The evil that Iran spreads in the region will backfire on it, Hariri said, accusing Tehran of spreading chaos, strife and destruction throughout the region.
Hariri was appointed prime minister in late 2016 and headed a 30-member coalition government that included members of the Shiite militant Hezbollah. But its been an uneasy partnership between Hariri, who heads a Sunni-led camp loyal to Saudi Arabia, and Hezbollah, which represents a camp loyal to Shiite Iran. President Michel Aoun, who was elected in October 2016 after more than a two-year presidential vacuum, is a close ally of Hezbollah.
Background: Saad's father Rafic, was Prime Minister of Lebanon in the 90's and 2000-4. He resigned and was assassinated soon thereafter.
Muhammed Nawshad Kamal, 32, is likely to lose his sight after the vicious attack in Walthamstow, east London.
The teenagers, who were riding their own moped, tried to steal his £2,500 scooter before carrying out an almost identical acid attack 30 minutes later.
Last night police were interviewing a 14-year-old boy arrested on suspicion of grievous bodily harm.
Mr Kamal, who has lived in Britain for eight years after moving here from Bangladesh, had just dropped off a pizza when he was approached by two teenagers who demanded the keys to his scooter at 6pm on Thursday.
When he refused, he was sprayed with acid. Screaming in agony, Mr Kamal desperately banged on the door of the house he had just delivered to. But his customers refused to open the door while his attackers continued to drench him in acid on their doorstep.
They need to be tried as adults and be jailed for life. There is no reforming anyone this evil.
BBC presenter Andrew Neil has said that antisemitism on the far-left is now a "more dangerous" trend in the UK than the extremism of the "knuckle dragging" far-right.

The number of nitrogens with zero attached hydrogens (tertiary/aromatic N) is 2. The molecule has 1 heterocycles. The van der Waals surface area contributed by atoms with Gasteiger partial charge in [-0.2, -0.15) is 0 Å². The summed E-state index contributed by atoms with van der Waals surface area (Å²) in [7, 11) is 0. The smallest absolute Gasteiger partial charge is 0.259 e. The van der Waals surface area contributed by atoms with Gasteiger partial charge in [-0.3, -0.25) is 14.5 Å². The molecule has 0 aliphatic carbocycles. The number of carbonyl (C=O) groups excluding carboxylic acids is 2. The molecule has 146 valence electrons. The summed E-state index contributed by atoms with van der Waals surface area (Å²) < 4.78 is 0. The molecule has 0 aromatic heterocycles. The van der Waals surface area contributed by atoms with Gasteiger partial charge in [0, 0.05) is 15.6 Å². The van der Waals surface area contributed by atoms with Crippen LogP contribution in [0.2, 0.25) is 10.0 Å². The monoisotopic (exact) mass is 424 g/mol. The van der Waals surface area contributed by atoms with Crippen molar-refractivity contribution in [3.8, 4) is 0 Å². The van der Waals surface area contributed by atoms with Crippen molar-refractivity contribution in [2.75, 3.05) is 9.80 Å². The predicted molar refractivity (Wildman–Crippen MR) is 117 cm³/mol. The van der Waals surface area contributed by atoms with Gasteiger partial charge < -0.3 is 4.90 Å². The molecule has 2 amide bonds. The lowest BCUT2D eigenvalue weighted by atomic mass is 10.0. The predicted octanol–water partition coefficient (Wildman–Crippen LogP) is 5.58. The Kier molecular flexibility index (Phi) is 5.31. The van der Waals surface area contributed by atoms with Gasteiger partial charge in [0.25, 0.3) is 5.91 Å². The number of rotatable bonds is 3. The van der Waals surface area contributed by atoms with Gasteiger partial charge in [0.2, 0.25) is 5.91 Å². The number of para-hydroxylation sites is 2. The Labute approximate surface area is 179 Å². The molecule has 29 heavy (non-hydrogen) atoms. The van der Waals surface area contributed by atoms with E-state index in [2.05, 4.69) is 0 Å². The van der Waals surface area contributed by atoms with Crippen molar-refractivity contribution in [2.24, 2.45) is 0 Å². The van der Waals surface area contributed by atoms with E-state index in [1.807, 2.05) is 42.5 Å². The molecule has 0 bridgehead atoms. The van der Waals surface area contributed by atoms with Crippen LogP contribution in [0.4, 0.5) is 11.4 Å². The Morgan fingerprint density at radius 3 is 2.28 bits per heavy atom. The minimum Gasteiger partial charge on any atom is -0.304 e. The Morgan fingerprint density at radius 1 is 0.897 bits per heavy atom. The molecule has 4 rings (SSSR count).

Delivering the keynote speech at the annual Holocaust Educational Trust dinner in central London, the Daily Politics show host also launched a scathing attack on Ken Livingstone for "intentionally" attempting to link Zionism with Nazi Germany.
The former Sunday Times editor told the audience, which included Home Secretary Amber Rudd, Culture Secretary Sajid Javid and former Labour shadow chancellor Ed Balls, that there had always been "a strain of antisemitism" which ran through "parts of the British intellectual left."
But turning his attention to the Mr Livingstone he said: "We have the former Labour Mayor of this city intentionally linking Zionism and Germany in the 1930s based on the ramblings of an obscure Trotskyite historian.
"There can be no bigger insult to link Zionism with Nazi Germany. We know what he was doing, it is clear as night follows day. But he is still regarded a respectable politician in this country."
Mr Neil cited the recent Labour Party conference in Brighton as example of where antisemitism was allowed to enter mainstream politics.
He said: "One person demanded the right to debate -" Holocaust, yes or no?"
"Why ask "yes or no" at a mainstream political party on the Holocaust?"
The Labour veteran was shut down as she tried to make the joke, claiming that BBC's Andrew Neil would find it was "perfectly alright" - with the host immediately telling her to "be quiet".
The panel had been locked in a debate on Neil's late night politics show This Week, about whether making jokes about Adolf Hitler was acceptable.
Ms Harman then jumped in, saying she had been criticised as a "humourless feminist".
She said: "I'll give you two examples that I protested about because they were offensive and hurtful.
"This was a Guy's Hospital rag magazine back in the day and people like Andrew say that these things are perfectly alright."Two jokes - one was how do you get 100 Jews into a Mini - one in the driving seat, 99 in the ash tray.
"And that is not funny."
But Neil immediately stopped her, saying they would not continue with the second example - saying: "We won't bother with a minute's silence that you would dare to think what I would think about that because you have no knowledge of that at all."
When Ms Harman tried to again speak, Neil again shut her down, telling her: "be quiet".